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City uses gas tax money for quick Rocklin Road fix

By: Jon Brines, Placer Herald Correspondent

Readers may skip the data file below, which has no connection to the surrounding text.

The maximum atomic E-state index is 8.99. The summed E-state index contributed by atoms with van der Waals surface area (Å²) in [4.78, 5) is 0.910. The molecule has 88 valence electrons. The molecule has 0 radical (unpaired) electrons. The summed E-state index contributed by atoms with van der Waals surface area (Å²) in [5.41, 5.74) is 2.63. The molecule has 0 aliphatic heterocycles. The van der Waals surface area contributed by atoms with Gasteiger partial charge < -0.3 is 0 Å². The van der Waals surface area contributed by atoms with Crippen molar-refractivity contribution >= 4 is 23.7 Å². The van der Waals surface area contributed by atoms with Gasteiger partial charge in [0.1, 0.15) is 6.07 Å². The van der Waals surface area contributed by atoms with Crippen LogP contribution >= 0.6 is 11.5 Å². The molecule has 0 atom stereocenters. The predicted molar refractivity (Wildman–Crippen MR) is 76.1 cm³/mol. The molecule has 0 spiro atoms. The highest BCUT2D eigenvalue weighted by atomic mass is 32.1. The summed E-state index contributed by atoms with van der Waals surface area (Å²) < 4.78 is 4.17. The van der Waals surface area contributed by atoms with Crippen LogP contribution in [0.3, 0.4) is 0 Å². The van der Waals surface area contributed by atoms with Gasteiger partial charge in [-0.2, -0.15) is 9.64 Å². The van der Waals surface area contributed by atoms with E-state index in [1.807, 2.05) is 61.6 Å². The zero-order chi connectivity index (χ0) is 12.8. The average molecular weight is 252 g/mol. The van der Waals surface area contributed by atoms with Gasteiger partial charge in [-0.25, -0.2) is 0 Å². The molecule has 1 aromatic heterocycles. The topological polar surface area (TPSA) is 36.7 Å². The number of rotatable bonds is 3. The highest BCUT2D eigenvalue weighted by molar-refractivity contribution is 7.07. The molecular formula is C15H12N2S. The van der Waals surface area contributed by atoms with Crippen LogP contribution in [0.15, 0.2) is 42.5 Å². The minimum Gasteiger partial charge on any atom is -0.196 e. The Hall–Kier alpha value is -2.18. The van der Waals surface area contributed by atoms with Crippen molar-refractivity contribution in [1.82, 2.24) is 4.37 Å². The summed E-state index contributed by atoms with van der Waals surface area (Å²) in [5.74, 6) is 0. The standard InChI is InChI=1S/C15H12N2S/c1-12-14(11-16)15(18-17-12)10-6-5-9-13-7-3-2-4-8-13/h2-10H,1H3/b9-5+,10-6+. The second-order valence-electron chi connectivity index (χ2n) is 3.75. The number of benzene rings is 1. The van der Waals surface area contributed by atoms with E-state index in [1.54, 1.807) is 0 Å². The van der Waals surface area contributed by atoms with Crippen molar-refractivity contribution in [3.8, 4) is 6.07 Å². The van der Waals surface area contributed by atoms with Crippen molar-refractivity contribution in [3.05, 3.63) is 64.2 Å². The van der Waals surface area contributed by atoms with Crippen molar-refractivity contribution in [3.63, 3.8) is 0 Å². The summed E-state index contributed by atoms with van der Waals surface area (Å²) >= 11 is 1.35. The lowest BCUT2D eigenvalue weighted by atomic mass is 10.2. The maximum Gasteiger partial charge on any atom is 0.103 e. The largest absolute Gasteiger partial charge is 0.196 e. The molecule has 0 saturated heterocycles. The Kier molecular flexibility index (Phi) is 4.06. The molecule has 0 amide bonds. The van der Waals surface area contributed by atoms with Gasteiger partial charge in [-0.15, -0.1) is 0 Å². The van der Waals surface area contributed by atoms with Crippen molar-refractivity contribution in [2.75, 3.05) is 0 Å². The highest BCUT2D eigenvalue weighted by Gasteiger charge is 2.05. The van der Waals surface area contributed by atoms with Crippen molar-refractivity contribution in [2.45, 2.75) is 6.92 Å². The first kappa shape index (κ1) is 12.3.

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After weeks of agonizing over whether to fix or not to fix the city’s main thoroughfare, Rocklin Road, the council finally voted Tuesday night to make the repairs. According to the city engineer, the Meyers Street roundabout and Grove Street roundabouts will essentially tie into each other when they start construction next year. That leaves a total of nearly one mile of Rocklin Road that won’t be touched; from west side of the I-80 interchange and a section from Grove Street to Pacific Street. Several Rocklin residents told city council they wanted the repairs if they were cheap. Rocklin resident Jerry Mitchell told them he didn’t want the roundabouts to be delayed or scrapped due to the need for the road repairs. “There are a few patches and people would like it to be better, but if we could stay with the program and get on with it, the better result will be for everyone,” Mitchell said. “Roundabouts are great and I’m excited about putting them in place.” “There are a few patches and people would like it to be better, but if we could stay with the program and get on with it, the better result will be for everyone,” Mitchell said. “Roundabouts are great and I’m excited about putting them in place.” Mayor Scott Yuill said the alternative of doing nothing is not a good option. “I know a lot of folks’ cars are damaged by driving over the choppy road,” Yuill said. “I’ve had a lot of comments and questions about it, so something has to be done.” Rocklin Public Works Director Kent Foster presented several ideas with varying price tags and all intended to get a smoother ride for residents before the anticipated roundabouts begin to be constructed at Meyers Road in 2011, Grove Street in 2012 and possibly Granite Drive by 2013. Foster warned the council, putting recommended $90,000 into the quick fix would be all for nothing once the roundabouts begin. “This is temporary in nature and is not intended to be permanent repairs to the roadway,” Foster said. “When the roundabout is constructed (at Meyers Street) that road would be removed and a new roadway would go in.” Most of the funding would come from gas tax and state funds as well as several thousands from the city’s already strapped budget. It would pay for repairs that would dig out some of the rough areas and repave the spots to smooth it out. The repair will be done by a contractor and not by busy understaffed public works crews and is expected to last between two to three years, according to Foster. The city council unanimously approved the plan. “It’s well worth the money,” said councilman Peter Hill. The city is expected to start construction, weather permitting, on the Rocklin Road fix this fall.